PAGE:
Dean of Students Sees Students Are Not “Fine” During Pandemic
By: Adam B. Jussel, Dean of Students at the University of Wisconsin-Milwaukee
Since the beginning of the pandemic I’ve heard “It’s fine,” a lot. From all corners of the campus — faculty, staff, and students. I’ve heard this, and it is somewhat cliché, but its apparent from this data that we are not okay. That given the number of stressors our students have experienced in the past year; it is clear that next year will be marked by increased trauma and stress.
In mid-March 2021 we received our #RealCollege institutional report. It was an odd mixture of excitement and fear — we had worked hard to get our student’s input and feedback, but also knew that the data would likely reveal what we knew anecdotally — that students were just surviving.
I’m admittedly a big data nerd. I love looking at next level stats when I watch the Brewers and Bucks games. I’m one of those folks that wants to know what Christian Yelich’s average exit velocity is. Or Giannis Antetokounmpo’s usage percentage. But when I think about these stats and data points, I’m often left with…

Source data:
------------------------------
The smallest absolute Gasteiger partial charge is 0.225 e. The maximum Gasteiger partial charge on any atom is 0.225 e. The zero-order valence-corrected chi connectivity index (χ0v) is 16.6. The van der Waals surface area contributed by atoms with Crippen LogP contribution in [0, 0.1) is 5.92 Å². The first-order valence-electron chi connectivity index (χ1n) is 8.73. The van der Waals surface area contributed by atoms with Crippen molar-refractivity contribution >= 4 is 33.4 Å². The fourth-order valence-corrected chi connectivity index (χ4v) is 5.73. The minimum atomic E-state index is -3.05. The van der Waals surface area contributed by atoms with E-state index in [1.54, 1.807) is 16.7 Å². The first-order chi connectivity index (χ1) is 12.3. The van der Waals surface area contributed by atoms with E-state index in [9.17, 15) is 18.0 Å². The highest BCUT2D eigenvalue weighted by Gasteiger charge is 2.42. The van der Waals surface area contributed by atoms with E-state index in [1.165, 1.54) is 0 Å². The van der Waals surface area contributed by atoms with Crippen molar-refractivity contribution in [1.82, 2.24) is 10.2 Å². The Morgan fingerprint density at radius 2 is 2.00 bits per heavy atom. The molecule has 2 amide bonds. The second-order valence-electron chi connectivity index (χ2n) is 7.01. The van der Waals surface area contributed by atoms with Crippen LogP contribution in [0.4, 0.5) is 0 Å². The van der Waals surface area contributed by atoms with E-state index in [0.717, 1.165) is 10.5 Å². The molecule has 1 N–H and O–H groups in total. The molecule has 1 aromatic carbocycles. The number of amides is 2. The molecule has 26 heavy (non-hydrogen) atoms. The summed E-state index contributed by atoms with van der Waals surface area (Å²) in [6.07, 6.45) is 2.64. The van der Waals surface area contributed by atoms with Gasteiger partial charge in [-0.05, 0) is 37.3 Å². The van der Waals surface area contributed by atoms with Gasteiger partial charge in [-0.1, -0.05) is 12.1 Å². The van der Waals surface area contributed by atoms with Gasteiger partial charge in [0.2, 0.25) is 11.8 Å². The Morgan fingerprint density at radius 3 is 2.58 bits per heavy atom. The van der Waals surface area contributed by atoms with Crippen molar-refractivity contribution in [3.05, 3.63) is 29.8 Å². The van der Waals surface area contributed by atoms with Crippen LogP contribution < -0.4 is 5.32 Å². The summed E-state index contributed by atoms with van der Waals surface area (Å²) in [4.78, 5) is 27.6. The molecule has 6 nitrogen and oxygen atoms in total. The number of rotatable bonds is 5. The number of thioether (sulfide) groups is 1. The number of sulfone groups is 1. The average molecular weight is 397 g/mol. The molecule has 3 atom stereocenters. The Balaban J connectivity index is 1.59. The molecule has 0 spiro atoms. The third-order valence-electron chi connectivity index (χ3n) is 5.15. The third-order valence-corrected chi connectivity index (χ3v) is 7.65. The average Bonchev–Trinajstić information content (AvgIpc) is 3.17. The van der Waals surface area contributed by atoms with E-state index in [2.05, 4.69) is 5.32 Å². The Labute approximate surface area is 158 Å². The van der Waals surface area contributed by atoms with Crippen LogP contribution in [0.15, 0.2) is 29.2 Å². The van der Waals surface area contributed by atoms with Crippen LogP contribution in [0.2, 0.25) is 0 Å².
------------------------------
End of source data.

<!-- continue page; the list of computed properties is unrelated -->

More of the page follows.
What does this all mean?
I’m not sure what to make of these numbers, or what to do with them. I’m admittedly very practical and operational — when I see a problem, I move quickly to seek out voices on how and when we should make changes and then get teams together to actualize those changes. So, while I love the #RealCollege data (awareness is key and all) and am continually going back to our report and discovering different ways to look at the data, I’m ruminating on what is next.
As part of some additional on-going research, I have been engaging in with our partners in Academic Affairs, surveys of our staff shows that a significant percentage screen positive for PTSD as a result of pandemic related events or experiences. While these data points are incredibly valuable, I’ve been thinking — who isn’t represented in this data. (#RealCollege notes that the survey does not take into account the students who stopped out of college or never enrolled).